Julian Linnell, Minister of Missions at Park Street Church in Boston, Massachusetts, shares how the season of Lent inspired congregants at his church to care for the needs of others. Join us in this Lenten devotional on why Lent is best observed in community — locally and globally. We also invite you to walk in the footsteps of Jesus with us through our new Lenten devotional, “He Was There.”
A Lenten Devotional 80 Years in the Making
In the aftermath of World War II, a community of ordinary believers in Boston, Massachusetts, felt moved to respond to the urgent humanitarian needs of displaced peoples in war-torn Europe.
Park Street Church decided to use Lent as an opportunity to fast and pray and to give financially to what was initially called the War Relief Commission. Other churches across the U.S. caught this vision and World Relief emerged from this groundswell of Christian concern.
The movement that is now World Relief started in community. This Lent, we hope you can experience something similar in connection with other believers locally and around the world.
Rooted in Compassion and Community
Throughout history, the traditions of Lent have been based in community. For the first Christians, Lent was an occasion to ready themselves for Holy Week and Easter through repentance and fasting. New believers were prepared and instructed for baptism. Believers who had been separated from their community due to notorious sins were offered the opportunity to be reconciled.
The entire fellowship of the church was impacted as the gospel was preached and lived out through repentance, forgiveness, faith and pardon. It would have been unthinkable to do this alone.
Likewise, there are contemporary reasons for why our journey through Lent is most impactful when undertaken as a community. It can be easy for many Christians today to focus exclusively on celebration and success. While Jesus’ victory over sin, death and Satan should always be central to believers, lament, suffering and injustice also mark our spiritual journey.
Through the Holy Spirit, believers in one place can learn, identify and empathize with believers in many other parts of the world, sharing in their suffering. “Just as a body, though one, has many parts, but all its many parts form one body, so it is with Christ… If one part suffers, every part suffers with it…” (1 Corinthians 12:12, 26).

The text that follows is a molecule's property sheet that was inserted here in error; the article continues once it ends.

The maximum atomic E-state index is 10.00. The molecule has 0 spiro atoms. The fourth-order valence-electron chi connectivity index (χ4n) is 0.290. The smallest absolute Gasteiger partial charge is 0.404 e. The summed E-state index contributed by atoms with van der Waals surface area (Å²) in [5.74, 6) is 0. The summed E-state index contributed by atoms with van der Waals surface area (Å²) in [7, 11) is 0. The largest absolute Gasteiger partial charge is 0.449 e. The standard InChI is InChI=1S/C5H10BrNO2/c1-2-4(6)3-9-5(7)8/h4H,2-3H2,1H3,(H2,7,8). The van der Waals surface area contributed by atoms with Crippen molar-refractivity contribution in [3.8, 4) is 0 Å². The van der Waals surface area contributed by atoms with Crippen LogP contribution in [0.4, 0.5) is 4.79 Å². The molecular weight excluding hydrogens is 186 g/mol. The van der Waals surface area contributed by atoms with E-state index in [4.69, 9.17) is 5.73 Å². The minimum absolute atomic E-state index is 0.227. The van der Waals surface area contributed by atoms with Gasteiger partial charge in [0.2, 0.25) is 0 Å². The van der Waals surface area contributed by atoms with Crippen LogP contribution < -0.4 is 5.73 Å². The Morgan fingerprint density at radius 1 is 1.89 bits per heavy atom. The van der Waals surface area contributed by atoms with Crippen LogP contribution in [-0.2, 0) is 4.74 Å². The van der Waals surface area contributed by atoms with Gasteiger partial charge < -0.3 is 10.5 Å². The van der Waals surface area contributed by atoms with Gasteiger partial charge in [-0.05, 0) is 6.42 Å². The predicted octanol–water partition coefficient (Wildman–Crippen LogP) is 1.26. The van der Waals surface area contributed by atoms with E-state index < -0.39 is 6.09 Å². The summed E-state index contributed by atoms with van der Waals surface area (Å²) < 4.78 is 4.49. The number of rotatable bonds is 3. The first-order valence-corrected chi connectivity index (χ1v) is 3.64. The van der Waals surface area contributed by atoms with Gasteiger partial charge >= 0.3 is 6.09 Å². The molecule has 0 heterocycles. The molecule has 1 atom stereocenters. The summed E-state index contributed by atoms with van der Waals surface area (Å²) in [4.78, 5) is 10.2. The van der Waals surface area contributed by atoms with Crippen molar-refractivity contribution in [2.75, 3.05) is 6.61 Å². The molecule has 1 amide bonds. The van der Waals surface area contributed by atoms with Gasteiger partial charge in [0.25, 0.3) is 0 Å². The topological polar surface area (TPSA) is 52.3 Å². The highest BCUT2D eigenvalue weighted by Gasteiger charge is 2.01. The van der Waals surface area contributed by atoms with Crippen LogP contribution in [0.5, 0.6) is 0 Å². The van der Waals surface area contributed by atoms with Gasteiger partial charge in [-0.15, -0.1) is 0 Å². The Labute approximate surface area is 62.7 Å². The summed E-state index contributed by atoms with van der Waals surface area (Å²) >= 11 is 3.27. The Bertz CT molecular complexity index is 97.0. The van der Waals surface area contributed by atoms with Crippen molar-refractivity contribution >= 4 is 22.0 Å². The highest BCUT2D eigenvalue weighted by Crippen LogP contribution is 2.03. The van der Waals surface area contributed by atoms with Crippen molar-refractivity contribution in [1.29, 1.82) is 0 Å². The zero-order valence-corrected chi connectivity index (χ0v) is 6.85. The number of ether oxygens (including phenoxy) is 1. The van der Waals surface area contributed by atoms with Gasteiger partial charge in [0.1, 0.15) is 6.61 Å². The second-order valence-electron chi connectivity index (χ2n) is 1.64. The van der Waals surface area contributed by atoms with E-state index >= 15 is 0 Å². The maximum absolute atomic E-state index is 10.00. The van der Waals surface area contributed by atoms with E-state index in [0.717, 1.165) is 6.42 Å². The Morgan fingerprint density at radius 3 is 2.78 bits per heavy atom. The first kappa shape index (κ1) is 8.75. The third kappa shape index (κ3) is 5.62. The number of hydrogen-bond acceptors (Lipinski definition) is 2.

Walking Toward Christ Together Through Lent
Observed in local and global community, Lent can provide a corrective to a thin Christianity that isolates believers from complexities that are inherent to life on earth, as well as from the meaning of the cross.
As the Apostle Paul writes, “We are hard pressed on every side, but not crushed; perplexed, but not in despair; persecuted, but not abandoned; struck down, but not destroyed. We always carry around in our body the death of Jesus, so that the life of Jesus may also be revealed in our body” (2 Corinthians 4:8-10). Lent brings us as a community closer to the sufferings of Jesus and to one another.
Tragically, the number of displaced peoples in Africa, Asia, and the Middle East today has increased to historic proportions. But as we seek to respond compassionately and wisely, who can understand and comfort those who suffer better than Jesus himself?
When the body of Christ meditates together on Jesus’ journey of suffering and his persistent care for the brokenhearted and marginalized, we have the unique opportunity to enlarge our sense of solidarity, engagement and commitment to those who are the last, the least and the lost (Matthew 25:40) — those whom Jesus continually chose to be present among during his days on earth.
If you have not already decided to journey through this Lenten season with other believers, whether through your church, family or circle of friends, we encourage you to do so.
Will you humbly and expectantly enter this Lenten season with us?
To join Christians around the globe this Lent, sign-up for a free copy of our new Lenten devotional, “He Was There.”
Julian D. Linnell, PhD, is the Minister of Missions at Park Street Church in Boston, Massachusetts. He also serves as a Center Associate at the Davis Center for Russian and Eurasian Studies at Harvard University.